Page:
Life Among the Bukai

Excerpted from “Life Among the Bukai”, New York: FSG, 2013

October 6, 2012

The day begins tensely. The security forces are erecting barricades throughout the area, blocking and taking positions at strategic intersections. Now they stand silently at attention, though there is no telling against what threat they have been dispatched. Perhaps they are preparing to move against an insurrection by the Bukai masses, who restlessly wander the streets, alone or in groups, clothed in warlike red tunics.

An evening walk to the library finds the usually thronging streets quite deserted. It is a scene reminiscent of a besieged city, and a hush hangs eerily on the brisk autumn breeze. Suddenly, there is a massive roar, and I understand at once the cause of today’s strange happenings.

The source of the sound is a massive, centrally-located compound, which I have heard the Bukai call “Horshu”. Though I have been unable to determine the etymology of its peculiar name, it is clear that this edifice occupies a position of great importance in the Bukai religion. It seems that Horshu is the setting of a series of harvest festivals that are characterized by such extremes of orgiastic ferocity that it is dangerous for nonbelievers to attend; thus, sadly, my comments on these festivals must be limited to what I have been able to glean from numerous artistic representations, as well as tales from Bukai folklore.

It appears the festivals are centered around a form of ritualistic combat in which Bukai men, clad in ceremonial armor, do battle with similarly-attired representatives from far-off city-states. The Bukai host must rout the foreigners by driving them across a field toward a great white pole. I can only speculate as to the religious significance of this pole, but it is similar to phallic symbols associated with other native cultures – except, strangely, in that it is prominently bifurcated, perhaps as a reminder of the dualistic struggle over which it presides.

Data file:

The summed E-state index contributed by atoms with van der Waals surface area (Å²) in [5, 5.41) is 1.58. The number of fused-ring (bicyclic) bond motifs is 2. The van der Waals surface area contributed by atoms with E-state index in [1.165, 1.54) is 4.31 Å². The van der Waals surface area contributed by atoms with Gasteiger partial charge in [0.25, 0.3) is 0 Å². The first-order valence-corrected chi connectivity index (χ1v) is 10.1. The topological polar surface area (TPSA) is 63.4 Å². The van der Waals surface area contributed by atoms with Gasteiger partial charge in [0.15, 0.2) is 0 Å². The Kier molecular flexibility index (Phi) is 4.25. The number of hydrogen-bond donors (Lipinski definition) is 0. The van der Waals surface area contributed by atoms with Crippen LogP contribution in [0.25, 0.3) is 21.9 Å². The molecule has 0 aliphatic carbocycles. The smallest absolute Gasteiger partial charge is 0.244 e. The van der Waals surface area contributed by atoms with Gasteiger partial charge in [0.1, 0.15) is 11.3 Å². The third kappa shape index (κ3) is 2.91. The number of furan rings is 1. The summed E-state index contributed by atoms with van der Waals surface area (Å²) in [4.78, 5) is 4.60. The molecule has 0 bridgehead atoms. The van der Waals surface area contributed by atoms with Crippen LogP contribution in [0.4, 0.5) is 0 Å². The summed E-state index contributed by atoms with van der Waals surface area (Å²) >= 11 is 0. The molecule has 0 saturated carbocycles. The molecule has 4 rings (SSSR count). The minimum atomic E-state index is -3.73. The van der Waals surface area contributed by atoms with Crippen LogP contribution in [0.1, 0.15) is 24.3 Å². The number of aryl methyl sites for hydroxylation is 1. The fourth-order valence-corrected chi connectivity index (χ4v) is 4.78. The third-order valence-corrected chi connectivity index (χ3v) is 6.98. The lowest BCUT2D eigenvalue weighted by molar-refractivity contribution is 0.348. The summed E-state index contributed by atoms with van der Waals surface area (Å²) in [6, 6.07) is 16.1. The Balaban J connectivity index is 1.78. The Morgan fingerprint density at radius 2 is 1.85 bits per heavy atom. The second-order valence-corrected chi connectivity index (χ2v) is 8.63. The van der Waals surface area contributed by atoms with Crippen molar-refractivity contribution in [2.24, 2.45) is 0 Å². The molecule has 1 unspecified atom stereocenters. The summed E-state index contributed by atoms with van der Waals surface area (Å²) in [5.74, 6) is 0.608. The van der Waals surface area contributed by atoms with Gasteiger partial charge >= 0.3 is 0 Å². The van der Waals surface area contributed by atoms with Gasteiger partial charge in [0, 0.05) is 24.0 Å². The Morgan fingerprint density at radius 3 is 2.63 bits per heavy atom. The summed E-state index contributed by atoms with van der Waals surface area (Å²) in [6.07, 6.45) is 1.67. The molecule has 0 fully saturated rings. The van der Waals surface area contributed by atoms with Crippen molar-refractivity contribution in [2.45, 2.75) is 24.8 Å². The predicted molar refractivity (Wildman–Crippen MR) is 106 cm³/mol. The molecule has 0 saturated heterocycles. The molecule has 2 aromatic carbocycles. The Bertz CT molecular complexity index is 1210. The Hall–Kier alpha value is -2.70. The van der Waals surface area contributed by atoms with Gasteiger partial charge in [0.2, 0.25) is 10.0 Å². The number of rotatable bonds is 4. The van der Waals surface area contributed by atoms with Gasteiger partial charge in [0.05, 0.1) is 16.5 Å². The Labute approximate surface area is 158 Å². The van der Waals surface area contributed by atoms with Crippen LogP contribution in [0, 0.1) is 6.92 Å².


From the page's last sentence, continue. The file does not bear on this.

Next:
This contest must surely have evolved in the context of constant warfare between the Bukai and their regional neighbors, eventually supplanting armed struggle entirely, but the conflict narrative has nevertheless retained a central place in Bukai mythology. The deep and powerful hostilities that animate these festival days are barely disguised by the thin veneer of ritual decorum, and the Bukai host are revered as demigods. A loss in the contest deals a devastating blow to the Bukai psyche, and threatens to expose the sectarian rifts that once paralyzed this community. I am sure that today’s show of force by the Bukai state is designed to guard against the possibility of internecine strife. The security forces are powerful, and I have never yet seen them fail to keep the fragile peace. For my part, though, I still hope for a win.

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